6.1 We do not use leverage in our investments.  BHerman is not only a cheap stock holding company, but also conservatively funded.  It means that it has no financial creditors, only investors[6].  We share with our investors the same equity risk.

We do not use leverage.

 VII. Always Invested (With Sporadic and Limited Hedge)

7.1 We do not time the market, which means that we are always invested in stocks.  What we do in some exceptional circumstances is to buy some protection when we think protection is cheap[7].  Overtime, we learned that it should be done only in really exceptional circumstances.  Otherwise, buying protection is a waste of money.

BHerman is always invested in stocks but may have some hedge in exceptional circumstances.

 VIII. Final Remarks – Remember Rocky Balboa

8.1 What we have above is a simplified description of what we do.  However, there is something missing.  How do we and our investors feel?  It may appear an out of place question, but it is not.  Investments are much more about psychology that math.  It does not matter how accurate a model is if the investor panics.

8.2 We feel comfortable investing in a highly diversified portfolio of cheap (and mostly boring) companies.  Investing is a long-term game in which survival is the key.  Pop culture is undervalued as a source of wisdom.  We fully agree with Rocky Balboa when he says: It’s not about how hard you hit. It’s about how hard you can get hit and keep moving forward. How much you can take and keep moving forward.  We minimize our chances of error if we buy cheap.  We also minimize our due diligence risks if we have relatively short holding periods (since we have a long-term mentality, one year is a short period of time). By investing this way, we are in a better position to get hit and keep moving forward.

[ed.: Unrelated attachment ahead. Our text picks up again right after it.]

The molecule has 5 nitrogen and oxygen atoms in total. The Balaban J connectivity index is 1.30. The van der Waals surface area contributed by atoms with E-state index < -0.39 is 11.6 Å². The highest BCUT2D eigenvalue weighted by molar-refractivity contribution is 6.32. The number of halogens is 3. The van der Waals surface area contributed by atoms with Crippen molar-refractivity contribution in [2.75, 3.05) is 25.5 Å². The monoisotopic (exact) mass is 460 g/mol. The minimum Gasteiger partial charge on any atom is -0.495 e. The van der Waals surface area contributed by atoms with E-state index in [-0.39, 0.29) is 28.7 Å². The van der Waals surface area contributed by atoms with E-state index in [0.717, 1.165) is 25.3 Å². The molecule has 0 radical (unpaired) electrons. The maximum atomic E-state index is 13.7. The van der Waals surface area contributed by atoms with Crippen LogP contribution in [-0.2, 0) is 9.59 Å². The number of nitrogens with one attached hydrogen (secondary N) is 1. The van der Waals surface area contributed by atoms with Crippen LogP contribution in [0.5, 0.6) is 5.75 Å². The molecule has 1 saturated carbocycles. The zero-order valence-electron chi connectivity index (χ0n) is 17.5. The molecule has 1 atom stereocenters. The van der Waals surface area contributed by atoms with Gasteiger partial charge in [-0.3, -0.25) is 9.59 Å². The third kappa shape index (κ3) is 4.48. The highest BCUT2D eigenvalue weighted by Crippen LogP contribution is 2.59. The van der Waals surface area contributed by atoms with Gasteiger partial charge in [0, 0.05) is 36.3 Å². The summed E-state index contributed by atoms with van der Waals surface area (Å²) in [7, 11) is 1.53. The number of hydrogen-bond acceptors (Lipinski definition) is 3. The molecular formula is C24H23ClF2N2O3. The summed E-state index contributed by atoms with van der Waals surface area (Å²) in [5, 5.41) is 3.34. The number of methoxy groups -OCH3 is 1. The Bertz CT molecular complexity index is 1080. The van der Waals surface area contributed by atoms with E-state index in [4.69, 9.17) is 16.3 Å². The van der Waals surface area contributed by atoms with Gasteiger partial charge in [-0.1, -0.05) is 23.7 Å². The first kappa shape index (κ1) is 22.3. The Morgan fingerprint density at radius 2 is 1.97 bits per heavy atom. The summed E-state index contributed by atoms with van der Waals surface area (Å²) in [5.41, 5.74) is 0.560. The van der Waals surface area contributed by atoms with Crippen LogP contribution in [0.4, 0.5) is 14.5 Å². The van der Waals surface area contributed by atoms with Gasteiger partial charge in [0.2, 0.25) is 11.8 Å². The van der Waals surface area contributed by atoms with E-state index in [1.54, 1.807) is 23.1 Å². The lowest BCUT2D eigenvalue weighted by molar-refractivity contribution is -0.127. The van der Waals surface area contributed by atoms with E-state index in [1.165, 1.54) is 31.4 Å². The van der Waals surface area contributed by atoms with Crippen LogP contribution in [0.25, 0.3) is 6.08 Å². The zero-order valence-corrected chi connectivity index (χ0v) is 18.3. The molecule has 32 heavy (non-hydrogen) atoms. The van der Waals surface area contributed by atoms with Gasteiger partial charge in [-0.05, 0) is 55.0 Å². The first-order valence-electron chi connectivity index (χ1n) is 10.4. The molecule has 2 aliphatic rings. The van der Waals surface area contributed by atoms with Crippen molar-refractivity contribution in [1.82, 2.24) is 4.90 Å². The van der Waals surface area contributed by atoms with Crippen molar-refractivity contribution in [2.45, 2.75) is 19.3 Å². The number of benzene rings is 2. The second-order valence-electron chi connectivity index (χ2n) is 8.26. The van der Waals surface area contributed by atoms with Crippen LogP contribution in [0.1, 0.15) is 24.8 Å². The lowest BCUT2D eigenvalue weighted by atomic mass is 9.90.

8.3 What to do in cases of extreme fear?  Well, this time let’s hear what Duke had to say to Rocky:  You’re gonna have to go through hell, worse than any nightmare you’ve ever dreamed. But when it’s over, I know you’ll be the one standing. You know what you have to do. Do it.  In times of crises, brace for impact.  This too shall pass.

[1] All topics here such as capital markets theory, investment philosophies, valuation metrics, accounting, portfolio formation, hedge and investor psychology are grossly oversimplified in this text. However, they are much more complex.  In any case, we want to be as simple as possible to explain what we do.

[2] Technical analysis is based on market information only, mainly the stock price.  No time is spent analyzing the financials of a company if the investor follows technical analysis.

[3] Fundamental analysis is based on the analysis of the companies financial statements.  Accounting issues are of utmost importance for the fundamental analyst.

[4] This is a tremendous oversimplification, especially if taken out of its context, much better explained in Everyday Deep Value in Brazil.  Another way of looking at EY is to treat is as a multiple.  We prefer to use it as a yield because, in our opinion, it is a more intuitive way of understanding its meaning.  We know that multiples do not exist in a vacuum and that some companies tend to have higher multiples than others.  However, this is a discussion well beyond the scope of this text.

[5] We also have what we call hygiene factors, such as maximum debt and liquidity.

[6] In exceptional circumstances we may have small short positions.  But note that in such cases the leverage is a consequence of an investment instead of being a form of funding.

[7] Basically, in the form of put options against Ibovespa (the main Brazilian stock market index).